Arthur Schlesinger Jr. & Michael Carmichael / The Moving Planet Blog – 2006-06-23 08:52:33
Schlesinger on Bush’s Next Folly: Iran
Michael Carmichael / The Moving Planet Blog
April 25, 2006) — Arthur Schlesinger, Jr. is one of America’s most distinguished historians. In his latest essay, he reminds us of the defense policies of America’s greatest presidents. In contrast, we can see that the policies of Bush are not designed to produce security. They are designed to produce fleeting political advantages for his extremist agenda.
The recent clear-out of staff at the White House is motivated by preparations for the autumn bombing campaign against Iran. Rove, Card and McLellan were known to be opposed to the Iran gambit. Now they are gone and replaced by stalwart neoconservative radicals: Bolten and Kaplan who are gung-ho for war against Iran.
Yesterday, President Ahmadinejad reminded the Iranian people that nuclear weapons were “against Islam.” Iran’s Supreme Ruler, Ayatollah Khameini issued a fatwa last year prohibiting the development of nuclear weapons because they are “against Islam.”
The situation evolving around Iran makes the Iraq war seem justifiable since it was based on faulty intelligence that Saddam had a vast arsenal of WMDs. In the case of Iran, intelligence informs us that they do not have nuclear weapons, merely a nuclear program. The sole rational for the Iranian campaign is, therefore, regime change.
Schlesinger’s insight into American history presents us with the perfect backdrop for the events unfolding today in Bush’s Washington, events that are being driven by greed for power, fear of the ‘other’ and madness.
Bush’s Thousand Days
Arthur Schlesinger Jr.
(April 24, 2006) — The Hundred Days is indelibly associated with Franklin D. Roosevelt, and the Thousand Days with John F. Kennedy. But as of this week, a thousand days remain of President Bush’s last term — days filled with ominous preparations for and dark rumors of a preventive war against Iran.
The issue of preventive war as a presidential prerogative is hardly new. In February 1848 Rep. Abraham Lincoln explained his opposition to the Mexican War:
“Allow the President to invade a neighboring nation, whenever he shall deem it necessary to repel an invasion and you allow him to do so whenever he may choose to say he deems it necessary for such purpose — and you allow him to make war at pleasure [emphasis added]…. If, today, he should choose to say he thinks it necessary to invade Canada to prevent the British from invading us, how could you stop him? You may say to him, ‘I see no probability of the British invading us’; but he will say to you, ‘Be silent; I see it, if you don’t.’ “
This is precisely how George W. Bush sees his presidential prerogative: Be silent; I see it, if you don’t .
However, both Presidents Harry S. Truman and Dwight D. Eisenhower, veterans of the First World War, explicitly ruled out preventive war against Joseph Stalin’s attempt to dominate Europe. And in the Cuban missile crisis of October 1962, President Kennedy, himself a hero of the Second World War, rejected the recommendations of the Joint Chiefs of Staff for a preventive strike against the Soviet Union in Cuba.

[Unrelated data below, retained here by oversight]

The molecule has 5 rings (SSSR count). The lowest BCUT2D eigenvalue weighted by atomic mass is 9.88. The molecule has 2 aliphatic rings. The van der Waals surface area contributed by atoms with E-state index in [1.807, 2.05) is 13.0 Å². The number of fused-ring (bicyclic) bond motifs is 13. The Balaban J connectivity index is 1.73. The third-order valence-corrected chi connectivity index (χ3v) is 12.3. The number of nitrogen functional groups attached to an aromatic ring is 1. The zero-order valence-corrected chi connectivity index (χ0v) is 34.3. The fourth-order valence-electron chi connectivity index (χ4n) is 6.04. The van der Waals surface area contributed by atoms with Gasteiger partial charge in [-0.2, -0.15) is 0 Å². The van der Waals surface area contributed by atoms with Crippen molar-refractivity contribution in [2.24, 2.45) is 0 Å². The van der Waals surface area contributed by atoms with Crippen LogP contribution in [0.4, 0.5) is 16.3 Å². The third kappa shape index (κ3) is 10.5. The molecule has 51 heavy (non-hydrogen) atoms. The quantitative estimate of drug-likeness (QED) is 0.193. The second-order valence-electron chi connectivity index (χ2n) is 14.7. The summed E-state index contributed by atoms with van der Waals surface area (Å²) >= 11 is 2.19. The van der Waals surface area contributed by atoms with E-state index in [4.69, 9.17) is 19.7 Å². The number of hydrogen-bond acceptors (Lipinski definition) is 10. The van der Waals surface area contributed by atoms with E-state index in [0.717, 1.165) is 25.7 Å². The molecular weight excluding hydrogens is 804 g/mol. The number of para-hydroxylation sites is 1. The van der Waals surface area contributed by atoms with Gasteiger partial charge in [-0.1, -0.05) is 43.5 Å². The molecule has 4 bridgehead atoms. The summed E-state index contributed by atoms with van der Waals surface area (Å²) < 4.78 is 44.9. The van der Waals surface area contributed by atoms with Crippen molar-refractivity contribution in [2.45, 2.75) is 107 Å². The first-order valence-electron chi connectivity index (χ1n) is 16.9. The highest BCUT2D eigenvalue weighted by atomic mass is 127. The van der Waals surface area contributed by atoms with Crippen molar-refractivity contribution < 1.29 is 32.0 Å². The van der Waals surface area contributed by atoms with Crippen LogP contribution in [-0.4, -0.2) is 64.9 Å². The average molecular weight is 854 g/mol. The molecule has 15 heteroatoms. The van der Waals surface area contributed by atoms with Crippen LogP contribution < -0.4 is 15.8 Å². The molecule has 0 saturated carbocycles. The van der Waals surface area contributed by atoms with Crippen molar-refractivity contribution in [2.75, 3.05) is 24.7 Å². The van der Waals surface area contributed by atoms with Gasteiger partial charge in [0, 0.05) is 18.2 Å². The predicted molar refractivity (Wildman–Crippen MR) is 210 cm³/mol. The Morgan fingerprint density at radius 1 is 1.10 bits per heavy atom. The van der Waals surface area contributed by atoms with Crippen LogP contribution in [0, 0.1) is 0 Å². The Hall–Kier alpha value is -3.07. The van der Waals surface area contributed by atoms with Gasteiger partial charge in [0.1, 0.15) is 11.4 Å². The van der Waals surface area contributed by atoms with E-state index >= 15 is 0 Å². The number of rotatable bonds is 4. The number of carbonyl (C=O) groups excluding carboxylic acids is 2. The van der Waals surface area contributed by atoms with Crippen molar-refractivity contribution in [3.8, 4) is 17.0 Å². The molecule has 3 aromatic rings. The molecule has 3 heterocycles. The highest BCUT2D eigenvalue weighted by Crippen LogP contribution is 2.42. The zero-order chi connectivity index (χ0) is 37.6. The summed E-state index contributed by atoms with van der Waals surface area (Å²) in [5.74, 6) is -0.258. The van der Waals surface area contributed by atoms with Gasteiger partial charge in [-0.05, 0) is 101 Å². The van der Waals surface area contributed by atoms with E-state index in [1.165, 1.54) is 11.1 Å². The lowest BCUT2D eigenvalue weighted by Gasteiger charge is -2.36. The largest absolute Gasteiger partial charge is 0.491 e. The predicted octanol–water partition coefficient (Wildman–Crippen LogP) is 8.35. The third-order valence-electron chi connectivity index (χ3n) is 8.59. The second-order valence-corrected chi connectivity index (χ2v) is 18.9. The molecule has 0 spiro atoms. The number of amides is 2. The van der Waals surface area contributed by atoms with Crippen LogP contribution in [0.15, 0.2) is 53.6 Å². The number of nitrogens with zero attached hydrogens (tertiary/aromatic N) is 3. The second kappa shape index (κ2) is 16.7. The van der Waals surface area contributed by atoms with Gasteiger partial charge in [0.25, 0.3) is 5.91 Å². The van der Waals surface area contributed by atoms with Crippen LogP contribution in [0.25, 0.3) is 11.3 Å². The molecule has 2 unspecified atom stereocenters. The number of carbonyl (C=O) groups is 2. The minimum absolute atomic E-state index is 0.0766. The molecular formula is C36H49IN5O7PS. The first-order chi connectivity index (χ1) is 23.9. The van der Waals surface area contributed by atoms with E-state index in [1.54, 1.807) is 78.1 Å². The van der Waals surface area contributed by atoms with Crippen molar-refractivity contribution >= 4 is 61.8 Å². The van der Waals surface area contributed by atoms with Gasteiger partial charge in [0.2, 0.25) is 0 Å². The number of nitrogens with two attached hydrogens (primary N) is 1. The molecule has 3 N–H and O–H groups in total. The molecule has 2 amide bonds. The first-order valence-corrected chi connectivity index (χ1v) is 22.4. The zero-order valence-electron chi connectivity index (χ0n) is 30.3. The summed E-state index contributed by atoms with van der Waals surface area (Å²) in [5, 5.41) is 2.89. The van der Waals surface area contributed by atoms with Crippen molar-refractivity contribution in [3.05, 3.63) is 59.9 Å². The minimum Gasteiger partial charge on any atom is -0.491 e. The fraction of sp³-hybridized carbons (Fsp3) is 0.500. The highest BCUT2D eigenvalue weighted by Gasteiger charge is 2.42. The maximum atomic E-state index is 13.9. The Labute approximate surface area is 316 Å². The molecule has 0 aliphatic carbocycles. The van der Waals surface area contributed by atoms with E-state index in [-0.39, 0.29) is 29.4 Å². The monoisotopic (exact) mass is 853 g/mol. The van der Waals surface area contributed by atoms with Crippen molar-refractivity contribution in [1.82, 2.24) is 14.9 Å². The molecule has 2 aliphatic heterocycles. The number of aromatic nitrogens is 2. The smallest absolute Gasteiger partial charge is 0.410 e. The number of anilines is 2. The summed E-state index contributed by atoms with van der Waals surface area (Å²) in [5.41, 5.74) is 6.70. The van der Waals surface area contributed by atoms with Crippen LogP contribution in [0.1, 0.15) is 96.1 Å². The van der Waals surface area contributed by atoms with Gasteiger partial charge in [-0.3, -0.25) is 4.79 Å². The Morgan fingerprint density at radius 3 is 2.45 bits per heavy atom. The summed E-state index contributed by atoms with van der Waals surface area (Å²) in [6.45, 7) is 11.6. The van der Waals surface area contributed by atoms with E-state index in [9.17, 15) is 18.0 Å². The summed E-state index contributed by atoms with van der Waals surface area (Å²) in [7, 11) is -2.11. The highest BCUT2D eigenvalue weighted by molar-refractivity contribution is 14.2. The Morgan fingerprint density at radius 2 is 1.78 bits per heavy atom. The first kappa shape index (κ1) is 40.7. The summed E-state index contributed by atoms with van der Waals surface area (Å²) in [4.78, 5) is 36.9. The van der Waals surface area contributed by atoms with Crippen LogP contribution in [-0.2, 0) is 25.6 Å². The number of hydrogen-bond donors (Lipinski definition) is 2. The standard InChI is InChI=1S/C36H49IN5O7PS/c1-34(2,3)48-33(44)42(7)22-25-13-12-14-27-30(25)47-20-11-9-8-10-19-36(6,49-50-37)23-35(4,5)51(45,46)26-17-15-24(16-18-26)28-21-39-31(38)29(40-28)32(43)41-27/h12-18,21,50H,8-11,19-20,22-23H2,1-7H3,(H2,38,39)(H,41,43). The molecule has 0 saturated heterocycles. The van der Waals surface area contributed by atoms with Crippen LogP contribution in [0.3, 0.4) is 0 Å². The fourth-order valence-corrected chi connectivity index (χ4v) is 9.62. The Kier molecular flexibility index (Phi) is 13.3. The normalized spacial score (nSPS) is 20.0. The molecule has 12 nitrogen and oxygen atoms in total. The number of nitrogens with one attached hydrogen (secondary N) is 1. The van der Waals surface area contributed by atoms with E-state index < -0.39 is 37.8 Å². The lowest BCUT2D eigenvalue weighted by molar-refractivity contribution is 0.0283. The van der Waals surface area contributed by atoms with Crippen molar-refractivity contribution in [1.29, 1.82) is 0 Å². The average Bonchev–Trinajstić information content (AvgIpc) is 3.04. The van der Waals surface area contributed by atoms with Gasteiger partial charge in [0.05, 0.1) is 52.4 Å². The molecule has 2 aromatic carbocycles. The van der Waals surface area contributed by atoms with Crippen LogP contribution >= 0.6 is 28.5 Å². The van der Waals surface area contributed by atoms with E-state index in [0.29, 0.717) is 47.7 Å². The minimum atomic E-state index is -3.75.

It was lucky that JFK was determined to get the missiles out peacefully, because only decades later did we discover that the Soviet forces in Cuba had tactical nuclear weapons and orders to use them to repel a US invasion. This would have meant a nuclear exchange.
Instead, JFK used his own thousand days to give the American University speech, a powerful plea to Americans as well as to Russians to reexamine “our own attitude — as individuals and as a nation — for our attitude is as essential as theirs.” This was followed by the limited test ban treaty. It was compatible with the George Kennan formula — containment plus deterrence — that worked effectively to avoid a nuclear clash.
The Cuban missile crisis was not only the most dangerous moment of the Cold War. It was the most dangerous moment in all human history. Never before had two contending powers possessed between them the technical capacity to destroy the planet. Had there been exponents of preventive war in the White House, there probably would have been nuclear war.
It is certain that nuclear weapons will be used again. Henry Adams, the most brilliant of American historians, wrote during our Civil War, “Some day science shall have the existence of mankind in its power, and the human race shall commit suicide by blowing up the world.”
But our Cold War presidents kept to the Kennan formula of containment plus deterrence, and we won the Cold War without escalating it into a nuclear war. Enter George W. Bush as the great exponent of preventive war.
In 2003, owing to the collapse of the Democratic opposition, Bush shifted the base of American foreign policy from containment-deterrence to presidential preventive war: Be silent; I see it, if you don’t. Observers describe Bush as “messianic” in his conviction that he is fulfilling the divine purpose. But, as Lincoln observed in his second inaugural address, “The Almighty has His own purposes.”
There stretch ahead for Bush a thousand days of his own. He might use them to start the third Bush war: the Afghan war (justified), the Iraq war (based on fantasy, deception and self-deception), the Iran war (also fantasy, deception and self-deception). There is no more dangerous thing for a democracy than a foreign policy based on presidential preventive war.
Maybe President Bush, who seems a humane man, might be moved by daily sorrows of death and destruction to forgo solo preventive war and return to cooperation with other countries in the interest of collective security. Abraham Lincoln would rejoice.
The writer, America’s pre-eminent historian, served as an adviser to President John F. Kennedy and is best known for his book, A Thousand Days, John F. Kennedy in the White House.
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